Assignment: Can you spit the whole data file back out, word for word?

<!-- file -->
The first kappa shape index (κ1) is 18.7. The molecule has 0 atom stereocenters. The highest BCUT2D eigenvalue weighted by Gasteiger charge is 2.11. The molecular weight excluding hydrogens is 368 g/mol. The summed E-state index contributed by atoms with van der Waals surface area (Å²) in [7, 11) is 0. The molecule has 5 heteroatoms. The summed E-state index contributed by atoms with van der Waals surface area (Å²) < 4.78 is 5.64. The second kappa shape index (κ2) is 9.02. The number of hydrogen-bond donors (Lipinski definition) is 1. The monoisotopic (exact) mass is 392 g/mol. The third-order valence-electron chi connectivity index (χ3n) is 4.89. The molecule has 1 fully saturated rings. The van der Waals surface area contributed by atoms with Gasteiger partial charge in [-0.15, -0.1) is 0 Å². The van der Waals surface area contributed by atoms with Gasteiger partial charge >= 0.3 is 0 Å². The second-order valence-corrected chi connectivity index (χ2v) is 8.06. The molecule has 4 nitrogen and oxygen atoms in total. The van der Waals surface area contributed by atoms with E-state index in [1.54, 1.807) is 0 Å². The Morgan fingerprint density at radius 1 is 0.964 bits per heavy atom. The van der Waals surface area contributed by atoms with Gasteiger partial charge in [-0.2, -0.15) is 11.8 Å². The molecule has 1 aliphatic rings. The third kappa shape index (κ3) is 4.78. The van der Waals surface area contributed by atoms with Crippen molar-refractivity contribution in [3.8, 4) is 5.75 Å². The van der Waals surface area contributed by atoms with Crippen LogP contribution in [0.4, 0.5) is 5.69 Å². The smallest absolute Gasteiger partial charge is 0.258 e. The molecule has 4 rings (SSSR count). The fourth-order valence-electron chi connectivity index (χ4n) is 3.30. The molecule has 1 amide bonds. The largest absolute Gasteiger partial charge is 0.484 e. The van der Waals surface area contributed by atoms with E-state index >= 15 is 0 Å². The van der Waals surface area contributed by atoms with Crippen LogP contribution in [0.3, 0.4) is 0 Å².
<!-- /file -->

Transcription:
The first kappa shape index (κ1) is 18.7. The molecule has 0 atom stereocenters. The highest BCUT2D eigenvalue weighted by Gasteiger charge is 2.11. The molecular weight excluding hydrogens is 368 g/mol. The summed E-state index contributed by atoms with van der Waals surface area (Å²) in [7, 11) is 0. The molecule has 5 heteroatoms. The summed E-state index contributed by atoms with van der Waals surface area (Å²) < 4.78 is 5.64. The second kappa shape index (κ2) is 9.02. The number of hydrogen-bond donors (Lipinski definition) is 1. The monoisotopic (exact) mass is 392 g/mol. The third-order valence-electron chi connectivity index (χ3n) is 4.89. The molecule has 1 fully saturated rings. The van der Waals surface area contributed by atoms with Gasteiger partial charge in [-0.15, -0.1) is 0 Å². The van der Waals surface area contributed by atoms with Gasteiger partial charge >= 0.3 is 0 Å². The second-order valence-corrected chi connectivity index (χ2v) is 8.06. The molecule has 4 nitrogen and oxygen atoms in total. The van der Waals surface area contributed by atoms with E-state index in [1.54, 1.807) is 0 Å². The Morgan fingerprint density at radius 1 is 0.964 bits per heavy atom. The van der Waals surface area contributed by atoms with Gasteiger partial charge in [-0.2, -0.15) is 11.8 Å². The molecule has 1 aliphatic rings. The third kappa shape index (κ3) is 4.78. The van der Waals surface area contributed by atoms with Crippen molar-refractivity contribution in [3.8, 4) is 5.75 Å². The van der Waals surface area contributed by atoms with Crippen LogP contribution in [0.4, 0.5) is 5.69 Å². The smallest absolute Gasteiger partial charge is 0.258 e. The molecule has 4 rings (SSSR count). The fourth-order valence-electron chi connectivity index (χ4n) is 3.30. The molecule has 1 amide bonds. The largest absolute Gasteiger partial charge is 0.484 e. The van der Waals surface area contributed by atoms with E-state index >= 15 is 0 Å². The van der Waals surface area contributed by atoms with Crippen LogP contribution in [0.3, 0.4) is 0 Å².